The Jerusalem Center for Public Affairs study Defensible Borders for a Lasting Peace focuses on Israel's minimal territorial requirements to enable it to defend itself, based on a purely professional military perspective. As such, the analysis that follows provides content to the well-known phrase "secure and recognized boundaries," as stated in UN Security Council Resolution 242 of November 22, 1967, and reaffirmed as "defensible borders" by various U.S. administrations and the U.S. Congress throughout the years.
The chapters in this report are based on a conference on the subject of Defensible Borders held jointly by the Knesset Foreign Affairs and Defense Committee, headed by MK Yuval Steinitz, and the Jerusalem Center for Public Affairs in November 2004. All the presentations here were updated and expanded. In his opening remarks to the conference, the Speaker of the Knesset, MK Reuven Rivlin, stressed how all of Israel's recent leaders, from Menahem Begin to Yitzhak Rabin, drew a distinction between territories like Sinai or the Gaza Strip, where they had proposed certain territorial concessions, respectively, and the area of the West Bank which was seen as critical for the defense of Israel.
It should be stressed that this study is strictly confined to the question of Israel's defense. It does not focus on other national concerns of the State of Israel in the West Bank, such as settlements or demography, that are the primary point of departure of many other studies that have been published. There is a reason for concentrating on security above all other considerations, for of all of Israel's national concerns in the West Bank, security must be its first priority in deciding how this disputed territory is to be divided. Israel must answer how any new borders will affect its ability to defend itself, so that it can assure its long-term survival. As will be demonstrated, this paramount Israeli interest cannot be addressed by the West Bank security barrier or fence alone, which, in its currently planned route, only counters a small component of the spectrum of military threats which Israel faces.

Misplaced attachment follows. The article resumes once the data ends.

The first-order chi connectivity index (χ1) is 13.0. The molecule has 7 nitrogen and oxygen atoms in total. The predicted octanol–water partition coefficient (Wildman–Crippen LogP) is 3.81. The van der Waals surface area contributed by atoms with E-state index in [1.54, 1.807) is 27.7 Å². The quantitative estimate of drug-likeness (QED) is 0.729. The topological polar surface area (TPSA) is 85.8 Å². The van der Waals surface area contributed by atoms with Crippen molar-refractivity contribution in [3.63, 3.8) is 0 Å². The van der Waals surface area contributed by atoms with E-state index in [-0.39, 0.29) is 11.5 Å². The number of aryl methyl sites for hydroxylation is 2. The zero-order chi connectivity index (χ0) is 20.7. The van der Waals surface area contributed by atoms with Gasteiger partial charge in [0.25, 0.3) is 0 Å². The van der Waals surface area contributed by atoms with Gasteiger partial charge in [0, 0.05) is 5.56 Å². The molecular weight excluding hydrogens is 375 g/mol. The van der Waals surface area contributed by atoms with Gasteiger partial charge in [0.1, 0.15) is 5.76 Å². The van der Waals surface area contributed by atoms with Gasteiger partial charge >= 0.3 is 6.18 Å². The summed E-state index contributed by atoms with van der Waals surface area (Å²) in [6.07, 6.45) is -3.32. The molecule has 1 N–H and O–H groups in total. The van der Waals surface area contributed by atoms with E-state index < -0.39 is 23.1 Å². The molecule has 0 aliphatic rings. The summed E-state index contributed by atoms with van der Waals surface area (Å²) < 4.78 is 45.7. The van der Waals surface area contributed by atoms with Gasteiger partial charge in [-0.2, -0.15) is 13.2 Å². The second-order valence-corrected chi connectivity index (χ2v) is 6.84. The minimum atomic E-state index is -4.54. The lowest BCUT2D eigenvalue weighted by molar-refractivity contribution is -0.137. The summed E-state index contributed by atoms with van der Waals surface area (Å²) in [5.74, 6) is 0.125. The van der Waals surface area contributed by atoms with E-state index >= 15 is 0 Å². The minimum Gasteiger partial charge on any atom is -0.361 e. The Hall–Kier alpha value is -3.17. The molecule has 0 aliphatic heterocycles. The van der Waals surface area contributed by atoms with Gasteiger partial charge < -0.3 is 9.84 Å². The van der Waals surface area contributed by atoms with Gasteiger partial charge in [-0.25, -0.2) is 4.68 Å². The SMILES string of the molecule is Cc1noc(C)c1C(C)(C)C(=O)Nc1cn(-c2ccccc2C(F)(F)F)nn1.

Additionally, the State of Israel maintains longstanding historical, religious, and cultural bonds with the West Bank, known as Judea and Samaria to those steeped in a background of ancient and modern history. These ties lie at the core of the modern-day return of the Jews to the land of their fathers. For example, many Jews feel a deep connection to such sacred sites as the Tomb of the Patriarchs in Hebron. These links are not expressed in this study.
The question of Israel's need for defensible borders will become particularly relevant when permanent status arrangements are discussed between Israel and the Palestinians. In mid-2005, the beginning of such negotiations does not appear to be on the immediate horizon. Yet it is not premature to have this discussion at this point. It is essential to create reasonable expectations ahead of time about what permanent status arrangements in the West Bank are likely to look like in the future, especially since an enduring peace must take into account Israel's vital defense interests and not just the political agenda of the Palestinians alone.
– Maj.-Gen. (res.) Yaakov Amidror